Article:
Love (Pt. 5), and Thinking It

Here's another installment in Toilet Guppies' continued series about that emotional, psychological and sometimes sexual risk that is love, as treated in modern song. The good ones:

You can take all your high class poetry of rock—your Bob Dylan, Leonard Cohen and Nick Cave—but did you ever try keeping it simple? Perhaps especially when these men among letters are lustful and high on their own gift, one suspects they use their wordsmithery just to manipulate their love interest's mouth down south, coaxing and playing the impressionable beauties from behind a mask of sophisticated elegance and martyred, Bohemian desire that is all but irresistible to validation hungry pretties dazzled by the eloquence they themselves don't possess. It probably works for them, but what are we supposed to listen to, when we're smitten and can barely contain ourselves for all the giddy glee of infatuation and find ourselves in desperate need of identifying with someone, something, some words lest we explode and implode, all at the same time and in every direction, because we sure as hell can't reveal to the object of our affections how we honestly feel (not yet anyway)? The outward motion of seduction is one thing, the inner tension of infatuation quite another, and the two don't share release valves.

Well, there's always Spiritualized's «I Think I'm in Love», the layman's love song (apart from the narcotized junkie intro, that is). This one's not a mating call from a smooth-tongued wizard of words to his stargazing groupie, but an anthem for those of us who, despite having little or no reason to feel hope, are still bursting with a totally unreasonable bliss that's probably doomed, but we don't care: We finally have A Sense Of Purpose and A Reason To Get Up In The Morning!

«I Think I'm in Love» is the perfect song for all of you who are helplessly in love, against your better judgment. Whoever said you can't really be insane if you know you're insane had clearly never been in love. For being in love is finding yourself in an utterly psychotic state—and some of us realise it, without that changing a thing. We're still powerless to resist, which is why we can only try to ascertain that we're not the only ones, by seeking familiar thoughts and feelings expressed by someone far more eloquent than ourselves—and if it's in the form of a pop culture hit embraced by hundreds of thousands of our fellow human beings, all the better! That lends our state some measure of normalcy, which helps, because as we all know a psychosis that's normal isn't considered crazy at all. Which means we don't need to see a therapist, but can go on fantasising and daydreaming about things that will never happen with people who don't exist (at least not quite as the person we think they are) until reality hits us with either rejection or everyday life. (Or will it?)

In the meantime, we can find temporary release in these shared sentiments, guiding us from shameless hubris to crippling doubt and back again. Because we never really believe that doubt when we're in love, do we? We just play with its notions, in erstwhile preparation for the disappointment experience has taught us is likely to come (if not inevitable). It's that clever-dick wise-ass voice at the back of your mind, heckling your innocent joy like some bitter bore stalking your conversations at a party he wasn't even invited to. And the blue-eyed boy inside of you is simply too pure and harmless to think of a decent come-back, powerless against the bad breath of the cynic haw-hawing at your sweet, sweet illusions. Luckily, denial is one of the strongest human tendencies, and so the light in which we bathe when we're hopelessly in love takes our attention away from that voice of dissent. No point in listening to that voice, anyway. You'd just end up with tissues, to dry either your eye or your hand. Naw, just let the doubt voice its misgivings; nod your head in condescension as your mind drifts off to rose-tinted reverie, hallucinating happiness. Sometimes hope delivers.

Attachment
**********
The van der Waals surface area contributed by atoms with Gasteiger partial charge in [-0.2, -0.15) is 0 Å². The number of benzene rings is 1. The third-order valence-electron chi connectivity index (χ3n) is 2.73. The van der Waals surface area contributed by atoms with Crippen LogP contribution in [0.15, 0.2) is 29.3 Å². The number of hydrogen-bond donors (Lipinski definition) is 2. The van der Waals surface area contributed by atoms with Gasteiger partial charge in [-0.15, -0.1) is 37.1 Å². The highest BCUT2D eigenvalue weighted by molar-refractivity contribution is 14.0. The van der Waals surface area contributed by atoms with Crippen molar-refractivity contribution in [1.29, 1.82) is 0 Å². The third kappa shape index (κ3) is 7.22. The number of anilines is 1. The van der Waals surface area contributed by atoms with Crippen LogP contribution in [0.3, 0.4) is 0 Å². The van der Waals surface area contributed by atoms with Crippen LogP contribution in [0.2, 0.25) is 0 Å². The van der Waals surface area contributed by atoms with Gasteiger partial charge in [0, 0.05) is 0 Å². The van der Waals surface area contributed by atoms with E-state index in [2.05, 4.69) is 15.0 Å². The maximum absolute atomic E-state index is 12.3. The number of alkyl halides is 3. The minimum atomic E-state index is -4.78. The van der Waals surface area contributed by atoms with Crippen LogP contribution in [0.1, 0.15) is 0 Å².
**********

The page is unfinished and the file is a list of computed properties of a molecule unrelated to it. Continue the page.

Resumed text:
I think I'm in love
(Probably just hungry)
I think I'm your friend
(Probably just lonely)
I think you got me in a spin now
(Probably just turnin')
I think I'm a fool for you, babe
(Probably just learnin')
I think I can rock'n'roll
(Probably just twistin')
I think I wanna tell the world
(Probably ain't listenin')

I think I can fly
(Probably just fallin')
I think I'm the life and soul
(Probably just snortin')
I think I can hit the mark
(Probably just aimin')
I think my name is on your lips
(Probably complainin')
I think I have caught it bad
(Probably contagious)
I think that I'm a winner, baby
(Probably Las Vegas)

I think I'm alive
(Probably just breathin')
I think you stole my heart now, baby
(Probably just thievin')
I think I'm on fire
(Probably just smokin')
I think that you're my dream girl
(Probably just dreamin')
I think I'm the best, babe, c'mon
(Probably like all the rest)
I think that I could be your man
(«Well, probably just think you can»)

I think I'm in love
Or you could simply say, like Beck, «I think I'm in love / But it makes me kinda nervous to say so». It ain't Shakespeare, but then the Bard of Avon could never have come up with that.

[The full length version of Spiritualized's «I Think I'm in Love» is available on Ladies and Gentlemen We Are Floating in Space. Beck's «Think I'm in Love» is available on The Information.]

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